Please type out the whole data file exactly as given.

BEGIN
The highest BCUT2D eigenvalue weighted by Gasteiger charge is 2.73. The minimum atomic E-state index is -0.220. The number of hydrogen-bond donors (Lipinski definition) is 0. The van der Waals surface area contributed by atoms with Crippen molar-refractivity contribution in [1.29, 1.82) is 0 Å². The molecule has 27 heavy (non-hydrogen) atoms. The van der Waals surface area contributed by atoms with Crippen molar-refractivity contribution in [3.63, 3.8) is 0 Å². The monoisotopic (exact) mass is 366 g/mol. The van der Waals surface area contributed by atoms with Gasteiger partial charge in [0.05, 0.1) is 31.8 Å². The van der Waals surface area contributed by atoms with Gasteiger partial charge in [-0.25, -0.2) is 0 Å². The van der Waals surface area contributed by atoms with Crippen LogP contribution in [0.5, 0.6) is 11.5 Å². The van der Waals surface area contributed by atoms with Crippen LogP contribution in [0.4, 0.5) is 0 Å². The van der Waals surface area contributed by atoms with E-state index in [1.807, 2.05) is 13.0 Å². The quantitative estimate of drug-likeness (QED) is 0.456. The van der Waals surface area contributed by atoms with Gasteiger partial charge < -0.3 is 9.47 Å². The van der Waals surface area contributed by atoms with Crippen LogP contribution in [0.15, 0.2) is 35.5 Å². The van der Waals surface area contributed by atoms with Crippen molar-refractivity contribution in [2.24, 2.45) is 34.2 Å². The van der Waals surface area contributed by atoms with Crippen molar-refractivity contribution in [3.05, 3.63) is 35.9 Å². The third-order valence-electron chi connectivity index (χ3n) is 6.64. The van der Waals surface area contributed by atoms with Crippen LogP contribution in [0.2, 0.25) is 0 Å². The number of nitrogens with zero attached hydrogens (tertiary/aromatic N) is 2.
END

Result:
The highest BCUT2D eigenvalue weighted by Gasteiger charge is 2.73. The minimum atomic E-state index is -0.220. The number of hydrogen-bond donors (Lipinski definition) is 0. The van der Waals surface area contributed by atoms with Crippen molar-refractivity contribution in [1.29, 1.82) is 0 Å². The molecule has 27 heavy (non-hydrogen) atoms. The van der Waals surface area contributed by atoms with Crippen molar-refractivity contribution in [3.63, 3.8) is 0 Å². The monoisotopic (exact) mass is 366 g/mol. The van der Waals surface area contributed by atoms with Gasteiger partial charge in [0.05, 0.1) is 31.8 Å². The van der Waals surface area contributed by atoms with Gasteiger partial charge in [-0.25, -0.2) is 0 Å². The van der Waals surface area contributed by atoms with Crippen LogP contribution in [0.5, 0.6) is 11.5 Å². The van der Waals surface area contributed by atoms with Crippen LogP contribution in [0.4, 0.5) is 0 Å². The van der Waals surface area contributed by atoms with E-state index in [1.807, 2.05) is 13.0 Å². The quantitative estimate of drug-likeness (QED) is 0.456. The van der Waals surface area contributed by atoms with Gasteiger partial charge < -0.3 is 9.47 Å². The van der Waals surface area contributed by atoms with Crippen LogP contribution in [0.15, 0.2) is 35.5 Å². The van der Waals surface area contributed by atoms with Crippen molar-refractivity contribution in [2.24, 2.45) is 34.2 Å². The van der Waals surface area contributed by atoms with Crippen molar-refractivity contribution in [3.05, 3.63) is 35.9 Å². The third-order valence-electron chi connectivity index (χ3n) is 6.64. The van der Waals surface area contributed by atoms with Crippen LogP contribution in [0.2, 0.25) is 0 Å². The number of nitrogens with zero attached hydrogens (tertiary/aromatic N) is 2.